The Evolutionaries: These are the people that are using genetic programming algorithms to continually evolve their data processing steps. Some of these algorithms are called Evolutionary Strategies. Reinforcement Learning is can be thought of a type of evolutionary learning because it is constantly evolving to better fit the rules of the system. Their symbol might be “EVO” or “RL” if you are doing reinforcement learning.
The Analogizes: These are the people that are trying to lift partial knowledge graphs from one area in order to reuse generalized knowledge across multiple domains. In the symbolic space we often call this ontology linking. In the neural networking space this is often called Transfer Learning. I am not sure they will have a symbol in a data flow diagram since it is more of a process of building a knowledge graph by trying to isolate reusable components.
Since we are going to be combining these systems together in data flow diagrams, we also want to include symbols for raw data “DATA” and for human curation “HC”.
Here are some sample blockology flow diagrams that use these symbols. The first one is pretty simple. We take some data (like labeled images), put the data through a multi-level neural network such as a CNN or AlexNet and then return a list of symbols that classify the images such as “hot dog” or “not a hot dog”. This workflow is a simple linear workflow as described in Figure 1:
You could also use this same workflow for using any entity extraction pipeline where your inputs are not images but documents. The output of the ML step would be a list of entities and their location in the documents in the form of markup or character offsets.
Now what if we just classified images as indoor or outdoor pictures first and then used that classification to guide the next step of classification. The second level classifiers each can use a smaller list of things to classify in an image. This blockology is listed in Figure 2:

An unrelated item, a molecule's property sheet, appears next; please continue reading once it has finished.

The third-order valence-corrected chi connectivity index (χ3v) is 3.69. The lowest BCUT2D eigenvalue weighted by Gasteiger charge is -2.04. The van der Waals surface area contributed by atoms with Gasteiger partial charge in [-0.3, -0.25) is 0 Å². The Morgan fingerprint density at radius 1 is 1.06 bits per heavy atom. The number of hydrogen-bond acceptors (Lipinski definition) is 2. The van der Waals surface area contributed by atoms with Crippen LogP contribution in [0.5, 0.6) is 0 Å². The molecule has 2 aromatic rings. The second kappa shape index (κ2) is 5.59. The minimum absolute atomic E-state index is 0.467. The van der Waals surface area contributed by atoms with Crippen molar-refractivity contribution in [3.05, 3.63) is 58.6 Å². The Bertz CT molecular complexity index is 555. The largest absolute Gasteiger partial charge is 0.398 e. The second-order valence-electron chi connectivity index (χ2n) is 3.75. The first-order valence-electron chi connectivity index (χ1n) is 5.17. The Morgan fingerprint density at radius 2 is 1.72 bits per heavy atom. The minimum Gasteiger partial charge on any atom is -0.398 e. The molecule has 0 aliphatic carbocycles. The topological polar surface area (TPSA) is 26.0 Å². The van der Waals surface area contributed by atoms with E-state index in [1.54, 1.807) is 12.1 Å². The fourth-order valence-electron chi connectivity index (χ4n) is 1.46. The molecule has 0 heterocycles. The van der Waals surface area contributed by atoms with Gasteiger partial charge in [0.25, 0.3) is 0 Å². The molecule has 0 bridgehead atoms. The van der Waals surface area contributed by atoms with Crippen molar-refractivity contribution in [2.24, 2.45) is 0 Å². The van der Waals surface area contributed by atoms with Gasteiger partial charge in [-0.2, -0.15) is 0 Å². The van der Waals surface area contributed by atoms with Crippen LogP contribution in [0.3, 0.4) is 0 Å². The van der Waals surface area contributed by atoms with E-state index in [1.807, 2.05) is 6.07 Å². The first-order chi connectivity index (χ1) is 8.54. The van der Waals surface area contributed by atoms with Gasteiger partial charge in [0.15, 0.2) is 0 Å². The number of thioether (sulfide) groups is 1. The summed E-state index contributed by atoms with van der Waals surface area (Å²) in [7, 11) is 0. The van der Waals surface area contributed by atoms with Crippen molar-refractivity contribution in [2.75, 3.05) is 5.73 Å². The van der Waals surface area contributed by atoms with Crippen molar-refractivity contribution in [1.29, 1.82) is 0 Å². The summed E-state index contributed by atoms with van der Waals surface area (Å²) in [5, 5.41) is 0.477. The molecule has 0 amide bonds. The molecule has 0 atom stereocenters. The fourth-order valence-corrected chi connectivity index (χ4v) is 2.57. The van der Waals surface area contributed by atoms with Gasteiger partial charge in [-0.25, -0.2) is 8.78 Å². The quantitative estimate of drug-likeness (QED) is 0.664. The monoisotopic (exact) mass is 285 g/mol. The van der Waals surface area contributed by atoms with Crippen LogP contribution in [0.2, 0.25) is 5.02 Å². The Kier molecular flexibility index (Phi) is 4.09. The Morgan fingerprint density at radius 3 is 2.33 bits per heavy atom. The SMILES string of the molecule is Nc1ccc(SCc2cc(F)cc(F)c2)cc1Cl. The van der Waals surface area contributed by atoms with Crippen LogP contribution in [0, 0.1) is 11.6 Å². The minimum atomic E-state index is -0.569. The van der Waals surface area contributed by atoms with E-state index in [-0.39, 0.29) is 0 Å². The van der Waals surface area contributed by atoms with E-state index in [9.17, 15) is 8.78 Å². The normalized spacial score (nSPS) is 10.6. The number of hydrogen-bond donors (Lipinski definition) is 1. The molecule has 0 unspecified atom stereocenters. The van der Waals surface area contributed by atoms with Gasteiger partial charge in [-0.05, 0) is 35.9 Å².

This is similar to what Danilo Nunes, Leonardo Anjoletto Ferreira, Paulo E. Santos and Adam Pease did in their paper: Representation and Retrieval of Images by Means of Spatial Relations Between Objects. They also took it to the next level and used the SUMO ontology to look relative placement of items in the image. The key is they combined machine learning and abstract knowledge of the world in the form of an Ontology to classify items within an image.
Now let’s get a little more complicated. Lets assume we have a log of 1,000,000 chat dialogs from a helpdesk where people are asking specific questions about a specific topic. We want to train a chatbot to mimic a real help desk staff. We would take the incoming chats, classify them with machine learning using a curated taxonomy of topics. We would group questions with intents together and map these similar questions to a taxonomy of concepts stored in SKOS. We can then classify answers using the same taxonomy using a classification algorithm and then build a chatbot that matches questions to answers. That workflow is here in Figure 3.
You can start to group the initial workflow steps into an design-time training process. The production chat responses only need to classify the new questions according to a taxonomy and use this to help rank the search results. I am leaving several steps out to simplify the diagram. The point is that the Boxology diagram helps us explain the ways that both machine learning and symbolic reasoning work together with human created taxonomies and ontologies.
The take home point is that in order to go to the next level of AI, we need to get beyond the limitations of low-level pattern recognition. We need to combine high-level symbolic information with machine learning to get the best outcomes.
I want to also acknowledge the work that Frank van Harmelen and Annette ten Teije have done at the Vrije University of Amsterdam for their work building a pattern language for this area. I think they are working in the right direction and I hope others enlarge this pattern library. My hope is that we work together to write a book on this topic so that future AI experts can use these patterns to communicate their designs.